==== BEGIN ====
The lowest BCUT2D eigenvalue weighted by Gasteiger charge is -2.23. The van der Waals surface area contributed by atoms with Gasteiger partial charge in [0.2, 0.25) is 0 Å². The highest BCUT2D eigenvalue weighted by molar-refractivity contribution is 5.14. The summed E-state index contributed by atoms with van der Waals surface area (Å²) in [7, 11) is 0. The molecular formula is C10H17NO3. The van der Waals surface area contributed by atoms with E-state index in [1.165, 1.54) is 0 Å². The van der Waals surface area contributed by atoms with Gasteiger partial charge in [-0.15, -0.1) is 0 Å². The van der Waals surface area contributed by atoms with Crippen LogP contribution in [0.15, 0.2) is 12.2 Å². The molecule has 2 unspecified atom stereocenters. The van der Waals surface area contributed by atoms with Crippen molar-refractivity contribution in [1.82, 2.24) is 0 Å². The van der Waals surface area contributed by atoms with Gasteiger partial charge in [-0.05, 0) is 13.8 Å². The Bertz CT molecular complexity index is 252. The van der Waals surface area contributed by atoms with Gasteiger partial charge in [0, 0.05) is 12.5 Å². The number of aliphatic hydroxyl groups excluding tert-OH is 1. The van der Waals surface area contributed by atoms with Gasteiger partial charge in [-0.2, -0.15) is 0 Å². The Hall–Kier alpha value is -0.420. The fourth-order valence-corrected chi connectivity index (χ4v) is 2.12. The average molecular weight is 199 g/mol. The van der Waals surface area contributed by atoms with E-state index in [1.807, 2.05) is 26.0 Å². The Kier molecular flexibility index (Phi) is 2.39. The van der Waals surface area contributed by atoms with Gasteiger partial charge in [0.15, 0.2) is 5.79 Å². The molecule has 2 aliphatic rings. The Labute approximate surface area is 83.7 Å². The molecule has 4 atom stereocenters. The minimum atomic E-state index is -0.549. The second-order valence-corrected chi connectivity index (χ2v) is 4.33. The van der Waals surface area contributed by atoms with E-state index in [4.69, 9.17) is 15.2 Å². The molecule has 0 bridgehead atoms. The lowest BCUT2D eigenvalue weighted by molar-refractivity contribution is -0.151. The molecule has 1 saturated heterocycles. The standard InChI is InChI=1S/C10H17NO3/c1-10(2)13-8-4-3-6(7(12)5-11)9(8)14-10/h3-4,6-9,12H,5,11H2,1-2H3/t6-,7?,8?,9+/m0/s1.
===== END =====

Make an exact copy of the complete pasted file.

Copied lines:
The lowest BCUT2D eigenvalue weighted by Gasteiger charge is -2.23. The van der Waals surface area contributed by atoms with Gasteiger partial charge in [0.2, 0.25) is 0 Å². The highest BCUT2D eigenvalue weighted by molar-refractivity contribution is 5.14. The summed E-state index contributed by atoms with van der Waals surface area (Å²) in [7, 11) is 0. The molecular formula is C10H17NO3. The van der Waals surface area contributed by atoms with E-state index in [1.165, 1.54) is 0 Å². The van der Waals surface area contributed by atoms with Gasteiger partial charge in [-0.15, -0.1) is 0 Å². The van der Waals surface area contributed by atoms with Crippen LogP contribution in [0.15, 0.2) is 12.2 Å². The molecule has 2 unspecified atom stereocenters. The van der Waals surface area contributed by atoms with Crippen molar-refractivity contribution in [1.82, 2.24) is 0 Å². The van der Waals surface area contributed by atoms with Gasteiger partial charge in [-0.05, 0) is 13.8 Å². The Bertz CT molecular complexity index is 252. The van der Waals surface area contributed by atoms with Gasteiger partial charge in [0, 0.05) is 12.5 Å². The number of aliphatic hydroxyl groups excluding tert-OH is 1. The van der Waals surface area contributed by atoms with Gasteiger partial charge in [-0.2, -0.15) is 0 Å². The Hall–Kier alpha value is -0.420. The fourth-order valence-corrected chi connectivity index (χ4v) is 2.12. The average molecular weight is 199 g/mol. The van der Waals surface area contributed by atoms with E-state index in [1.807, 2.05) is 26.0 Å². The Kier molecular flexibility index (Phi) is 2.39. The van der Waals surface area contributed by atoms with Gasteiger partial charge in [0.15, 0.2) is 5.79 Å². The molecule has 2 aliphatic rings. The Labute approximate surface area is 83.7 Å². The molecule has 4 atom stereocenters. The minimum atomic E-state index is -0.549. The second-order valence-corrected chi connectivity index (χ2v) is 4.33. The van der Waals surface area contributed by atoms with E-state index in [4.69, 9.17) is 15.2 Å². The molecule has 0 bridgehead atoms. The lowest BCUT2D eigenvalue weighted by molar-refractivity contribution is -0.151. The molecule has 1 saturated heterocycles. The standard InChI is InChI=1S/C10H17NO3/c1-10(2)13-8-4-3-6(7(12)5-11)9(8)14-10/h3-4,6-9,12H,5,11H2,1-2H3/t6-,7?,8?,9+/m0/s1.